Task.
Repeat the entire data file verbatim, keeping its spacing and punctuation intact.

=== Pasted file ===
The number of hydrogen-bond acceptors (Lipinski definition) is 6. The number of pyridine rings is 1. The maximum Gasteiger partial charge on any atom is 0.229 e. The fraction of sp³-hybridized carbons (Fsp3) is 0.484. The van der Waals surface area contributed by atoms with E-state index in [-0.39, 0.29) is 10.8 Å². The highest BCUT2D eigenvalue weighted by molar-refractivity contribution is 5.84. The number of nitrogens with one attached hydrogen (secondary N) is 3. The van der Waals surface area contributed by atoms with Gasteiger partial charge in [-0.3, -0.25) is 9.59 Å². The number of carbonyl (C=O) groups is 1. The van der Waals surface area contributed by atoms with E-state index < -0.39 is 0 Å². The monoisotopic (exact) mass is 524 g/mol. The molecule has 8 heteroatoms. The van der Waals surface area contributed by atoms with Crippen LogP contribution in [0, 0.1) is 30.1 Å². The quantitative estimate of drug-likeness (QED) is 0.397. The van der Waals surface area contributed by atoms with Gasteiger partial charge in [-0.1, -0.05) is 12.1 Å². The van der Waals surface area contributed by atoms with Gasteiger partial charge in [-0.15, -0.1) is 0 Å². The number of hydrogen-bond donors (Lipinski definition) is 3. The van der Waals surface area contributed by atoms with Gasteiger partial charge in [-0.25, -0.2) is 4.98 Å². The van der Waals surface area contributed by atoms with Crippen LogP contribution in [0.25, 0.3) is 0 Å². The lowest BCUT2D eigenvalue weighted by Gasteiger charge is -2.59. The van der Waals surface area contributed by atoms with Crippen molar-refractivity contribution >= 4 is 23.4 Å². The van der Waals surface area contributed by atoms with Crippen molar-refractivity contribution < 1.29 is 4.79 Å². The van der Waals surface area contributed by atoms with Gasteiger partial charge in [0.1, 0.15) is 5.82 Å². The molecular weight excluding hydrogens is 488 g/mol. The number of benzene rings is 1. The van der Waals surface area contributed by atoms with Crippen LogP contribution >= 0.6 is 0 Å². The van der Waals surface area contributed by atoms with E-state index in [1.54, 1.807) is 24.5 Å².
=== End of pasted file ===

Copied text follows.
The number of hydrogen-bond acceptors (Lipinski definition) is 6. The number of pyridine rings is 1. The maximum Gasteiger partial charge on any atom is 0.229 e. The fraction of sp³-hybridized carbons (Fsp3) is 0.484. The van der Waals surface area contributed by atoms with E-state index in [-0.39, 0.29) is 10.8 Å². The highest BCUT2D eigenvalue weighted by molar-refractivity contribution is 5.84. The number of nitrogens with one attached hydrogen (secondary N) is 3. The van der Waals surface area contributed by atoms with Gasteiger partial charge in [-0.3, -0.25) is 9.59 Å². The number of carbonyl (C=O) groups is 1. The van der Waals surface area contributed by atoms with E-state index < -0.39 is 0 Å². The monoisotopic (exact) mass is 524 g/mol. The molecule has 8 heteroatoms. The van der Waals surface area contributed by atoms with Crippen LogP contribution in [0, 0.1) is 30.1 Å². The quantitative estimate of drug-likeness (QED) is 0.397. The van der Waals surface area contributed by atoms with Gasteiger partial charge in [-0.1, -0.05) is 12.1 Å². The van der Waals surface area contributed by atoms with Gasteiger partial charge in [-0.15, -0.1) is 0 Å². The number of hydrogen-bond donors (Lipinski definition) is 3. The van der Waals surface area contributed by atoms with Gasteiger partial charge in [-0.25, -0.2) is 4.98 Å². The van der Waals surface area contributed by atoms with Crippen LogP contribution in [0.25, 0.3) is 0 Å². The lowest BCUT2D eigenvalue weighted by Gasteiger charge is -2.59. The van der Waals surface area contributed by atoms with Crippen molar-refractivity contribution >= 4 is 23.4 Å². The van der Waals surface area contributed by atoms with Crippen molar-refractivity contribution < 1.29 is 4.79 Å². The van der Waals surface area contributed by atoms with Gasteiger partial charge in [0.1, 0.15) is 5.82 Å². The molecular weight excluding hydrogens is 488 g/mol. The number of benzene rings is 1. The van der Waals surface area contributed by atoms with Crippen LogP contribution >= 0.6 is 0 Å². The van der Waals surface area contributed by atoms with E-state index in [1.54, 1.807) is 24.5 Å².